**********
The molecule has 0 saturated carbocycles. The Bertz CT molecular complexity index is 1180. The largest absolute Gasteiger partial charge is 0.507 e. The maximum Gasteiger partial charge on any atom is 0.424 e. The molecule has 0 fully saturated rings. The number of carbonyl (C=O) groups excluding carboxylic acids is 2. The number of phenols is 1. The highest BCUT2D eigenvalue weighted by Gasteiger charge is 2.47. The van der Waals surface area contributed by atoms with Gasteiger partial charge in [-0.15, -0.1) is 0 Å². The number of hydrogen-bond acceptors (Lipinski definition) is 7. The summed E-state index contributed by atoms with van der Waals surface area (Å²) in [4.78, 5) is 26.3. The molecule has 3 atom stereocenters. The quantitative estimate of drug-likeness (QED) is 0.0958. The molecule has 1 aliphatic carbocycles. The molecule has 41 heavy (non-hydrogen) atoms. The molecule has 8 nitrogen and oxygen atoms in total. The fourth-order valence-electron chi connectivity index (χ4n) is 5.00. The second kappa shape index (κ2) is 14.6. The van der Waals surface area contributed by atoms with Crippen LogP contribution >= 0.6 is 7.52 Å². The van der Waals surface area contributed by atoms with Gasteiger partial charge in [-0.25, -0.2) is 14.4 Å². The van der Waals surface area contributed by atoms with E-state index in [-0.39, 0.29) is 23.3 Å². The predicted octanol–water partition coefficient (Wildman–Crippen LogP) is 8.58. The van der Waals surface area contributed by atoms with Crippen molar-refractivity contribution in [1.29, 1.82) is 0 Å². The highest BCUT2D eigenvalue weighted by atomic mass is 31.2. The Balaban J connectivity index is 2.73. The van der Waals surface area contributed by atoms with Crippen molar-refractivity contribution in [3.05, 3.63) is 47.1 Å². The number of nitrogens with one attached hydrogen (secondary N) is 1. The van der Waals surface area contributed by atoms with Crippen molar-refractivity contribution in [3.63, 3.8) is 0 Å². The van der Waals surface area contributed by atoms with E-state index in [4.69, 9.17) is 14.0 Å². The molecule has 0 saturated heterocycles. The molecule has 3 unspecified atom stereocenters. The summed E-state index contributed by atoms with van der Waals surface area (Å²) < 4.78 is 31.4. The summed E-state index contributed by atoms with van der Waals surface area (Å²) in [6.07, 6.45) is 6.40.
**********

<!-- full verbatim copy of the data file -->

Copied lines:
The molecule has 0 saturated carbocycles. The Bertz CT molecular complexity index is 1180. The largest absolute Gasteiger partial charge is 0.507 e. The maximum Gasteiger partial charge on any atom is 0.424 e. The molecule has 0 fully saturated rings. The number of carbonyl (C=O) groups excluding carboxylic acids is 2. The number of phenols is 1. The highest BCUT2D eigenvalue weighted by Gasteiger charge is 2.47. The van der Waals surface area contributed by atoms with Gasteiger partial charge in [-0.15, -0.1) is 0 Å². The number of hydrogen-bond acceptors (Lipinski definition) is 7. The summed E-state index contributed by atoms with van der Waals surface area (Å²) in [4.78, 5) is 26.3. The molecule has 3 atom stereocenters. The quantitative estimate of drug-likeness (QED) is 0.0958. The molecule has 1 aliphatic carbocycles. The molecule has 41 heavy (non-hydrogen) atoms. The molecule has 8 nitrogen and oxygen atoms in total. The fourth-order valence-electron chi connectivity index (χ4n) is 5.00. The second kappa shape index (κ2) is 14.6. The van der Waals surface area contributed by atoms with Crippen LogP contribution >= 0.6 is 7.52 Å². The van der Waals surface area contributed by atoms with Gasteiger partial charge in [-0.25, -0.2) is 14.4 Å². The van der Waals surface area contributed by atoms with E-state index in [-0.39, 0.29) is 23.3 Å². The predicted octanol–water partition coefficient (Wildman–Crippen LogP) is 8.58. The van der Waals surface area contributed by atoms with Crippen molar-refractivity contribution in [1.29, 1.82) is 0 Å². The highest BCUT2D eigenvalue weighted by atomic mass is 31.2. The Balaban J connectivity index is 2.73. The van der Waals surface area contributed by atoms with Crippen molar-refractivity contribution in [3.05, 3.63) is 47.1 Å². The number of nitrogens with one attached hydrogen (secondary N) is 1. The van der Waals surface area contributed by atoms with Crippen molar-refractivity contribution in [3.63, 3.8) is 0 Å². The van der Waals surface area contributed by atoms with E-state index in [4.69, 9.17) is 14.0 Å². The molecule has 0 saturated heterocycles. The molecule has 3 unspecified atom stereocenters. The summed E-state index contributed by atoms with van der Waals surface area (Å²) < 4.78 is 31.4. The summed E-state index contributed by atoms with van der Waals surface area (Å²) in [6.07, 6.45) is 6.40.